You did. And the night after. And the night after. You seemed content just to talk to me, to look at me, to tuck my stray hair behind my ear in a caress that sent shivers down my spine. I dared not to long for more. I had rolled dice with Fate, and even a modest win was enough. We spent long hours in eloquent silence, you lost in the smoky haze of your thoughts, and I, sneaking glances in a vain attempt to capture and possess your every feature and make it mine. It was a strange happiness, almost a contentment, and I clung to it as desperately as a drowning man a straw. For the first time in my turbulent, topsy-turvy life, I felt I was floating, just letting go, just being.

 

It was too good to last, wasn’t it? That night, when you finally came to my room, I tried to hide my delirious joy behind a mask of boredom. I didn’t want to tempt Fate, I didn’t want to ruin what I had. But Fate is an expert at playing cat and mouse: just when you think you’ve managed to get away, she sinks her claws deep into you and relishes the blood-bath that follows.

 

There we are, enmeshed and eager, when your eyes fall upon the photo. A faded photo pressed into a cheap plastic frame. Your eyes widen with surprise. My mouth is suddenly dry, and I can feel my breath coming in short bursts. I try to turn you away, but you reach out and pick it up. How did you get this photo, you ask me, puzzled. I mumble something incoherent, while my thoughts fly to that morning. Our mothers smiling and asking us to stand together. The painted cardboard cutout with brightly coloured flowers as the backdrop. The photographer urging us to stand closer. You put your hand on my shoulder and I turn and look straight into your eyes. Something changes between us that instant, and I am immediately conscious of the warmth of your fingers pressing into my skin. I look away, disturbed, but not before I catch your half-smile. And that is the moment the camera clicks. The photo lies: it does not show your smile, but it catches my naked awkwardness. An awkwardness that remains when we jump into the pool later that afternoon, peeling off our clothes in a strange exhuberance. And when I run away, both exhilarated and ashamed, you look on, unfathomable.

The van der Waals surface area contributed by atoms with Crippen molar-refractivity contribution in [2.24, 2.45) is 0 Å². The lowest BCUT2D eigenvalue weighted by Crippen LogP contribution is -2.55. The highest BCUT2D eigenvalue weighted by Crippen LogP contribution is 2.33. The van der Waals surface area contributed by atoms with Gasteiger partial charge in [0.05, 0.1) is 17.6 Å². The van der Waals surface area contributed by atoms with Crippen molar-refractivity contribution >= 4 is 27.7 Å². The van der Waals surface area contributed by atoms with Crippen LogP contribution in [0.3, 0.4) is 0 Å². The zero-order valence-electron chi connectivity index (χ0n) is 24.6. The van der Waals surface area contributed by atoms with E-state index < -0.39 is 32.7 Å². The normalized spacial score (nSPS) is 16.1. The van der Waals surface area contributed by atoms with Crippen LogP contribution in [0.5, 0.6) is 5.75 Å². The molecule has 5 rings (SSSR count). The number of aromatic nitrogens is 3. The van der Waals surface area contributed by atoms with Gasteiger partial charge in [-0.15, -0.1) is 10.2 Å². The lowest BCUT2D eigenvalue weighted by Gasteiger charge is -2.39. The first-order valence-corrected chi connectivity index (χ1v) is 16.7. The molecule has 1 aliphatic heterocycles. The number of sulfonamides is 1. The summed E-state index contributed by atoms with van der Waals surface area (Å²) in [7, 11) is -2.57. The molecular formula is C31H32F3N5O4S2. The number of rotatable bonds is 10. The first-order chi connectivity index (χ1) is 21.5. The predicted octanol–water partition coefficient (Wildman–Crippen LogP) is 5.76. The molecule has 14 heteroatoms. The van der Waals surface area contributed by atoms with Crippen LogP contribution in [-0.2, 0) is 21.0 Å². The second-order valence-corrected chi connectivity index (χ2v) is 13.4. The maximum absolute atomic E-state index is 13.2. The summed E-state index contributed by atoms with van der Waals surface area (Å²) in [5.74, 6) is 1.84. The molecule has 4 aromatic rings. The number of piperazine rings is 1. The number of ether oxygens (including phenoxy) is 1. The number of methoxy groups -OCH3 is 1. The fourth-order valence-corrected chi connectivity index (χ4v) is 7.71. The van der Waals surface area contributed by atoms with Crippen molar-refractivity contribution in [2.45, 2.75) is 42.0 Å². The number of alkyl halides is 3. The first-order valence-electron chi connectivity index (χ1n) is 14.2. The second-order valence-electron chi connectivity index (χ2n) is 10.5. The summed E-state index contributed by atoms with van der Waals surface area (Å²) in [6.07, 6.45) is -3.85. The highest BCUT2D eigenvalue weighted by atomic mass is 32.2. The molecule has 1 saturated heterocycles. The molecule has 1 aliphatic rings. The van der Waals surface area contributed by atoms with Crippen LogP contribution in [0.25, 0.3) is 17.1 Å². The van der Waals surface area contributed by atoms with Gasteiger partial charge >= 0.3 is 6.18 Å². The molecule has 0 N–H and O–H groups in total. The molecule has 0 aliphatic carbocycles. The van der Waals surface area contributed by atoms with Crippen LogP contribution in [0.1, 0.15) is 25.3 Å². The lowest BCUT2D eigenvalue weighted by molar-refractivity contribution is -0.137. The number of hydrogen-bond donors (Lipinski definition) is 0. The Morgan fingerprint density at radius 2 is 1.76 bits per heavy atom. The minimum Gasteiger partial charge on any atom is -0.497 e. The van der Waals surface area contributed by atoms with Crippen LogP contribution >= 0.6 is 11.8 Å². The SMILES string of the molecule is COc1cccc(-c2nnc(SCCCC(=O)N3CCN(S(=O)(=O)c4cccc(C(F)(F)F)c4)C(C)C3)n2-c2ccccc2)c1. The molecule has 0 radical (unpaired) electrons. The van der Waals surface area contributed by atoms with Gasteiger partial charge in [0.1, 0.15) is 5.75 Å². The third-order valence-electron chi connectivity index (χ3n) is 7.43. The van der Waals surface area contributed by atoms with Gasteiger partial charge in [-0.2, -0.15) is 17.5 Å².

I am jolted out of the past when the edge of the frame hits me on my lips and draws blood. Tears of a twisted anguish flow as I battle my demons. I try to calm you down, but you are as disgusted and horrified by me as countless others. Listen to me, I weep. Let me tell you what an agony my life has been. A life that is not a life; no hope of love, no hope of dreams; trapped, with no release. A life where Love is forced to walk fettered in narrow corridors that open no doors for the likes of me.